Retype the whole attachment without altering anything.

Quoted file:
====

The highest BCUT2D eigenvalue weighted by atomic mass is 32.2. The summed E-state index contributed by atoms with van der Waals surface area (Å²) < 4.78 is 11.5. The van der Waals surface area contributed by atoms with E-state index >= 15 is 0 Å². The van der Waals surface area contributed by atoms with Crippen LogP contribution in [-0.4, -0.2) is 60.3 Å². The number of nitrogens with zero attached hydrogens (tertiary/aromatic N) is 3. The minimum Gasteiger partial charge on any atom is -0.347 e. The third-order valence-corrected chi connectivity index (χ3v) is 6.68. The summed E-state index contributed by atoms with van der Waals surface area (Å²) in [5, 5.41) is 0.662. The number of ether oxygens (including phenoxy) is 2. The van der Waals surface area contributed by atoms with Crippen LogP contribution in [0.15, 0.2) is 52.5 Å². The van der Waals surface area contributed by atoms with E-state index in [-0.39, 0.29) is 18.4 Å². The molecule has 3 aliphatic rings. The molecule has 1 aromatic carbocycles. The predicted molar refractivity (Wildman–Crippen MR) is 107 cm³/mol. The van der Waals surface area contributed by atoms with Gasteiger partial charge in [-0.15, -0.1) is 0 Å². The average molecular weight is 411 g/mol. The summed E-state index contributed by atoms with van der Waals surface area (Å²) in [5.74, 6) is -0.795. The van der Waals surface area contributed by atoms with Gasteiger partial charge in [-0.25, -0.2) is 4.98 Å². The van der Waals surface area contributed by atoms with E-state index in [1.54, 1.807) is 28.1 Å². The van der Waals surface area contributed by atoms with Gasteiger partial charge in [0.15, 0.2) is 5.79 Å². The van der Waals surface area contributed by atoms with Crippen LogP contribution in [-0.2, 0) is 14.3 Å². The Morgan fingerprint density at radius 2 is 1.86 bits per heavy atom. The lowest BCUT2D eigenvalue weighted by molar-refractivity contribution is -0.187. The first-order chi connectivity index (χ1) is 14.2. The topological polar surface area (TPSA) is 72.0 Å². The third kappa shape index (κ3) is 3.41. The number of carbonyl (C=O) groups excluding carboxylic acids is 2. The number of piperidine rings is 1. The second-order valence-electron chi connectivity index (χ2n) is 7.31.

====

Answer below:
The highest BCUT2D eigenvalue weighted by atomic mass is 32.2. The summed E-state index contributed by atoms with van der Waals surface area (Å²) < 4.78 is 11.5. The van der Waals surface area contributed by atoms with E-state index >= 15 is 0 Å². The van der Waals surface area contributed by atoms with Crippen LogP contribution in [-0.4, -0.2) is 60.3 Å². The number of nitrogens with zero attached hydrogens (tertiary/aromatic N) is 3. The minimum Gasteiger partial charge on any atom is -0.347 e. The third-order valence-corrected chi connectivity index (χ3v) is 6.68. The summed E-state index contributed by atoms with van der Waals surface area (Å²) in [5, 5.41) is 0.662. The number of ether oxygens (including phenoxy) is 2. The van der Waals surface area contributed by atoms with Crippen LogP contribution in [0.15, 0.2) is 52.5 Å². The van der Waals surface area contributed by atoms with E-state index in [-0.39, 0.29) is 18.4 Å². The molecule has 3 aliphatic rings. The molecule has 1 aromatic carbocycles. The predicted molar refractivity (Wildman–Crippen MR) is 107 cm³/mol. The van der Waals surface area contributed by atoms with Gasteiger partial charge in [-0.15, -0.1) is 0 Å². The average molecular weight is 411 g/mol. The summed E-state index contributed by atoms with van der Waals surface area (Å²) in [5.74, 6) is -0.795. The van der Waals surface area contributed by atoms with Gasteiger partial charge in [-0.25, -0.2) is 4.98 Å². The van der Waals surface area contributed by atoms with E-state index in [1.54, 1.807) is 28.1 Å². The van der Waals surface area contributed by atoms with Gasteiger partial charge in [0.15, 0.2) is 5.79 Å². The van der Waals surface area contributed by atoms with Crippen LogP contribution in [-0.2, 0) is 14.3 Å². The Morgan fingerprint density at radius 2 is 1.86 bits per heavy atom. The lowest BCUT2D eigenvalue weighted by molar-refractivity contribution is -0.187. The first-order chi connectivity index (χ1) is 14.2. The topological polar surface area (TPSA) is 72.0 Å². The third kappa shape index (κ3) is 3.41. The number of carbonyl (C=O) groups excluding carboxylic acids is 2. The number of piperidine rings is 1. The second-order valence-electron chi connectivity index (χ2n) is 7.31.